Exercise can be very beneficial at any age, and seniors are no exception. A good low-impact exercise routine improves balance and prevents injury while increasing strength and endurance. Think you're savvy when it comes to your low-impact exercise routine? Work out your know-how with our quiz!
Pain is your body's way of telling you that something is wrong. If you experience pain, back off of the exercise, and talk to your doctor if it persists. A better motto would be, "If it hurts, don't do it!"
Walking is easy on your body, and it's an exercise that you can do anywhere at any age. Just make sure you pick up a good, supportive pair of walking shoes before you get started.
Strength training can help relieve lower back pain and arthritis pain, and it helps improve bone density. If you're planning to start weight training as a senior, it's important to work with a trainer or doctor who can help you design a workout that's safe for you.
It's never too late to start an exercise routine! If you haven't exercised in a while, make sure you talk to your doctor about what exercises are safe. You can also look into hiring a personal trainer to help get you started.
A 1987 study found that strength training can have a powerful impact on your blood pressure, and a later study showed that combining strength training with cardiovascular exercise can benefit blood pressure for seniors even more. A personal trainer can help you come up with a low-impact strength-training routine that's right for you.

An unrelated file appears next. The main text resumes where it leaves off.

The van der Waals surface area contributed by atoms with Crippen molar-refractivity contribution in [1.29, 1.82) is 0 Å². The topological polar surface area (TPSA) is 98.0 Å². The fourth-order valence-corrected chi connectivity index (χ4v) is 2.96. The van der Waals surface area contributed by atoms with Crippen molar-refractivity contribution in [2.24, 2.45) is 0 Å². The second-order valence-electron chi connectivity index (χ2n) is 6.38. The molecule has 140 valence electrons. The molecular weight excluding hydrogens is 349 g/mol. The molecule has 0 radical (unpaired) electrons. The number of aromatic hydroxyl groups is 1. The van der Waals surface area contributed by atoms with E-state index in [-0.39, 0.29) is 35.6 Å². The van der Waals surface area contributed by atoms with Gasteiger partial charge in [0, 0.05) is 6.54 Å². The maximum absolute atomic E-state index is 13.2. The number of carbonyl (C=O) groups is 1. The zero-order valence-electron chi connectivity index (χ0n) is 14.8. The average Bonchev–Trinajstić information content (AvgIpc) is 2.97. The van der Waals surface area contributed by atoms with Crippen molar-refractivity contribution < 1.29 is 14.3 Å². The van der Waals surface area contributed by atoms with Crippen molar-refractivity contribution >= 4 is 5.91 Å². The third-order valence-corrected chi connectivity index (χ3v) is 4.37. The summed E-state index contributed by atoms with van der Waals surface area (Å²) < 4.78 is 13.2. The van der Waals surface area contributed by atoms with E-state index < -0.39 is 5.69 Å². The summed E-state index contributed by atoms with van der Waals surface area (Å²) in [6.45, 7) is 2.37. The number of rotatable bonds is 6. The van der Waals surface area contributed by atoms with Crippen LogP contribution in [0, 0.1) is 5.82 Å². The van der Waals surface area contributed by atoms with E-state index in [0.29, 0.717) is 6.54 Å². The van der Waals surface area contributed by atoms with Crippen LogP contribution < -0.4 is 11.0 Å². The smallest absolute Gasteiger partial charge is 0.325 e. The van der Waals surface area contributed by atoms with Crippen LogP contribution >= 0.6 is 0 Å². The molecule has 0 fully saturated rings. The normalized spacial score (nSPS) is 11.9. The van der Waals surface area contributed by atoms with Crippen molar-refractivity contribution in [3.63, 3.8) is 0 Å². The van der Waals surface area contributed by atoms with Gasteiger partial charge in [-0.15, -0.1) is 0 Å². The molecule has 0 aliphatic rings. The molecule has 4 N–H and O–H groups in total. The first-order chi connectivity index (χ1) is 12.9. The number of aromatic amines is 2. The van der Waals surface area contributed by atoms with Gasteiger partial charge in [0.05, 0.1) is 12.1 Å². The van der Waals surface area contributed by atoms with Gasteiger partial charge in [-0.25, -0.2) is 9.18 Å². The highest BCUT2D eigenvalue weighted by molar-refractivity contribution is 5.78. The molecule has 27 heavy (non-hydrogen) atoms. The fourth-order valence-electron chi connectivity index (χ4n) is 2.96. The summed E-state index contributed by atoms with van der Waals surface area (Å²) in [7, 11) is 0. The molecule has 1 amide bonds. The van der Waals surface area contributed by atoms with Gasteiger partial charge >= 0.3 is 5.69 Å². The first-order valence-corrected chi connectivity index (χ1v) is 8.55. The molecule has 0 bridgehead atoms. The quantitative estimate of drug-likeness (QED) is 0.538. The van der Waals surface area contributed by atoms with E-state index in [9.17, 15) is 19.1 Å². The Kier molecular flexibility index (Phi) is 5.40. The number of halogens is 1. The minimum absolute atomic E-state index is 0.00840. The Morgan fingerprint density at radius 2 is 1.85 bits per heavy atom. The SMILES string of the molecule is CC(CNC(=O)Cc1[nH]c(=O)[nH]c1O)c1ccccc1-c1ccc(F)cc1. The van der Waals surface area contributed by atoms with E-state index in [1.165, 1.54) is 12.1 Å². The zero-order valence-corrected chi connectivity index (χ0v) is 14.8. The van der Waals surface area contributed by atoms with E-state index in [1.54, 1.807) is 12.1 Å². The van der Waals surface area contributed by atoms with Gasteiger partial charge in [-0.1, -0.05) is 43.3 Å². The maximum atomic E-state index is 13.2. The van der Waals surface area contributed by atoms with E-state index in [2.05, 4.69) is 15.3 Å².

The stretching, strengthening and balance exercises in a yoga class can be extremely beneficial for seniors. In fact, many yoga studios offer classes specifically for seniors.
While some seniors can maintain a running routine, running can be very hard on your body and is not considered a low-impact workout. If you're just getting back into exercising, talk to your doctor to see if running is too high-impact for you.
Since instructors generally teach water aerobics classes in the shallow end of the pool, you don't need to know how to swim to participate. You'll only be standing in waist- to chest-deep water.
Because your body absorbs minimal shock from pedaling, cycling on a stationary bike or outdoors is very easy on the joints. A recumbent bike is even easier on the back, neck and shoulders.
Golf is an excellent low-impact sport, and between walking around the course and swinging the club, seniors can get in an entire body workout while socializing and enjoying the outdoors.